In 1719 - the fifth year of the reign of George I and the year Daniel Defoe published Robinson Crusoe - the Castle Hotel was constructed over the site of the old baille [the French word for an enclosed court] of the ancient castle. It was built on the orders of a local landowner, James Brydges (1673-1744), who in the year the hotel was completed was created Duke of Chandos. In an age of unabashed corruption, he acquired a number of lucrative sinecure offices and amassed such wealth that he was known as ‘Princely Chandos’.
The 1st Duke of Chandos sold the Castle Hotel to John Walcot who in turn sold it to Robert Clive, 1st Baron Clive of Plassey (1725-1774), known as ‘Clive of India’, who amassed such wealth during his time in that country that Horace Walpole writing from London to a country friend said: ‘you will be frightened by the dearness of everything ... I expect that a pint of milk will soon not be sold under a diamond, and then nobody can keep a cow but my Lord Clive’. From Viscount Clive the hotel descended to his son, Edward, and then to his grandson, who changed the family name to Herbert, his mother’s maiden name. Edward became Earl of Powis on the death of his brother-in-law, George Herbert, 2nd Earl of Powis (of the previous creation of that title).
Local landowners, including Robert Clive expended large sums of cash buying votes, a common practice at the time in some areas to ensure a seat in Parliament. In 1726 one unsuccessful parliamentary candidate was subsequently able to prove that of the 52 people voting for his rival, the incumbent MP, 51 had received bribes and inducements. The Reform Act 1832 eradicated this practice and Bishops Castle was disenfranchised.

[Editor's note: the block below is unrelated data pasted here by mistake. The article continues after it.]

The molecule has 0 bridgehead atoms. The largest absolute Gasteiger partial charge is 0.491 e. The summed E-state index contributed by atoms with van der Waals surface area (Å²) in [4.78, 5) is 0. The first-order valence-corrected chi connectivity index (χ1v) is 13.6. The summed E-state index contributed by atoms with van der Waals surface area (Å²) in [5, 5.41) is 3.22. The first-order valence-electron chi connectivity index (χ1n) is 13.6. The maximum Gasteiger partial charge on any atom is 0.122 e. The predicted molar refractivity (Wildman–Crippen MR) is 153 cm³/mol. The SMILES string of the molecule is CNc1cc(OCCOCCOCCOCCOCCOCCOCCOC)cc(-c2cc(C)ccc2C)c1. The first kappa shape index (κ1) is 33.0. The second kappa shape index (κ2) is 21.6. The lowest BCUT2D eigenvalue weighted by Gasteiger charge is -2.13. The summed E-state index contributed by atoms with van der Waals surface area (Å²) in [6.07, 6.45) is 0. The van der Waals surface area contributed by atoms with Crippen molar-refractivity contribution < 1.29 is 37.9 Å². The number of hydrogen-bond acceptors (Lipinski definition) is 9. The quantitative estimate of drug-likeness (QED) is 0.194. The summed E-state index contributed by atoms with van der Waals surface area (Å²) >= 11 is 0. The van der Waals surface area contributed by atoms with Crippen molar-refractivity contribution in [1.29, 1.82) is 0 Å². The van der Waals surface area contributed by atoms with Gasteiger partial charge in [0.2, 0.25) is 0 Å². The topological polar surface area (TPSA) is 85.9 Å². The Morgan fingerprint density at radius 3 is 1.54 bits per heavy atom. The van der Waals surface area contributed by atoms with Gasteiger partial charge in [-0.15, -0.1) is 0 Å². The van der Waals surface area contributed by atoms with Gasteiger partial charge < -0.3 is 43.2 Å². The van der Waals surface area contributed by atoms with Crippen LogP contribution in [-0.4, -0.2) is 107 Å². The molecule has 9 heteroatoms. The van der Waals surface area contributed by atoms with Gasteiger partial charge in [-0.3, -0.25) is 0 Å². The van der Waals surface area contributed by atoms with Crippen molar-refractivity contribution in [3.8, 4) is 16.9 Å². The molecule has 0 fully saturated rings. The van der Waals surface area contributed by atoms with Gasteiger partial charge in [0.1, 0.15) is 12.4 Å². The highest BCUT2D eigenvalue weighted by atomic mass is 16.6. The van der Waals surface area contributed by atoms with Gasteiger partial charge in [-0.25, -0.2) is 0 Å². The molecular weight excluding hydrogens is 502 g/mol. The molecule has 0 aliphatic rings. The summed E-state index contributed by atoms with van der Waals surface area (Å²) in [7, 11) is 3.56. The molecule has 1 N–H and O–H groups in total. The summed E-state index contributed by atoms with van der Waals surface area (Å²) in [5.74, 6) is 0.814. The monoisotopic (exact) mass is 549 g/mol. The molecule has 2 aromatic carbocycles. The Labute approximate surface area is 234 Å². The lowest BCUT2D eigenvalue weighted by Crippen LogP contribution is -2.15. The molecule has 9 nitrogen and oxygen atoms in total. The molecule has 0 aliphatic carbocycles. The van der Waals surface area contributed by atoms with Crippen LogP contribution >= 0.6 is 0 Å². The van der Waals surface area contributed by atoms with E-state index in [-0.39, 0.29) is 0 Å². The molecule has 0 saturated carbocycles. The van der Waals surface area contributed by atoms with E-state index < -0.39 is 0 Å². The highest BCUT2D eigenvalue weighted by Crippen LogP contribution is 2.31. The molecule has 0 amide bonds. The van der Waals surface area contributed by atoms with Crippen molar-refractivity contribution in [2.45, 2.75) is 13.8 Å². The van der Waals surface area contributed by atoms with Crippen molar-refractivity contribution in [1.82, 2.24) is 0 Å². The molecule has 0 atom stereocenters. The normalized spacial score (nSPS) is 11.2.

All that is physically left of the castle today is a 10 m long, coursed stone wall on the west side of the castle site which is 2 m thick and 3 m high. It was overgrown with ivy and was recently renovated to keep it safe and stable. The Castle Hotel stands on the site of the castle itself and is largely built of stone salvaged from the original castle.
The layout of the town in the present day shows that originally the town was made up of 46 burgage plots which were separated by a few small lanes which have developed to be Church Street, Union Street and Station Street.
In 1249 a Royal Charter for a weekly market and an annual fair was granted. They are both still very popular, although the Friday market is closed while the town hall is being refurbished.
In the 1600s, the town hall was constructed as a new administrative centre, a court and possibly a prison. It has recently been refurbished thanks to a Lottery grant and was re-opened in June 2014. The refurbished town hall now provides a venue for local events and formal meetings of the Town Council.
The town was classified as a municipal borough in 1885. It lost this status in the 1960s, but still has a mayor and its regalia. It is now a "Quality Town Council".